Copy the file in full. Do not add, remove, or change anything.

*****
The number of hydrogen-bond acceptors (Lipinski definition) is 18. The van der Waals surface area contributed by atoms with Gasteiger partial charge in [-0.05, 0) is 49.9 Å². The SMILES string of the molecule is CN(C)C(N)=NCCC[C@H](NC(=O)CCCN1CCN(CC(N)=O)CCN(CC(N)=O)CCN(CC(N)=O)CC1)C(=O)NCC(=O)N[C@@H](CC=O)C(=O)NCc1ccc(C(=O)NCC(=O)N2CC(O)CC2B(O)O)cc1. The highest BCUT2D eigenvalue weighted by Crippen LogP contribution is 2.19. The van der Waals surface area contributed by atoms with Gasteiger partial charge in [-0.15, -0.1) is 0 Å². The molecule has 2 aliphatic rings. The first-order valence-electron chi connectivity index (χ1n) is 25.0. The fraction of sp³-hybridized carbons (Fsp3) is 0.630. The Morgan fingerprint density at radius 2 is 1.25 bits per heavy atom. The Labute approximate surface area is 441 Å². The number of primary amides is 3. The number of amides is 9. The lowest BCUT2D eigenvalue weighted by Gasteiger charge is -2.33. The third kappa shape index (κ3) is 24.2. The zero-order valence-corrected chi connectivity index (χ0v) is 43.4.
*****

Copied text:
The number of hydrogen-bond acceptors (Lipinski definition) is 18. The van der Waals surface area contributed by atoms with Gasteiger partial charge in [-0.05, 0) is 49.9 Å². The SMILES string of the molecule is CN(C)C(N)=NCCC[C@H](NC(=O)CCCN1CCN(CC(N)=O)CCN(CC(N)=O)CCN(CC(N)=O)CC1)C(=O)NCC(=O)N[C@@H](CC=O)C(=O)NCc1ccc(C(=O)NCC(=O)N2CC(O)CC2B(O)O)cc1. The highest BCUT2D eigenvalue weighted by Crippen LogP contribution is 2.19. The van der Waals surface area contributed by atoms with Gasteiger partial charge in [-0.15, -0.1) is 0 Å². The molecule has 2 aliphatic rings. The first-order valence-electron chi connectivity index (χ1n) is 25.0. The fraction of sp³-hybridized carbons (Fsp3) is 0.630. The Morgan fingerprint density at radius 2 is 1.25 bits per heavy atom. The Labute approximate surface area is 441 Å². The number of primary amides is 3. The number of amides is 9. The lowest BCUT2D eigenvalue weighted by Gasteiger charge is -2.33. The third kappa shape index (κ3) is 24.2. The zero-order valence-corrected chi connectivity index (χ0v) is 43.4.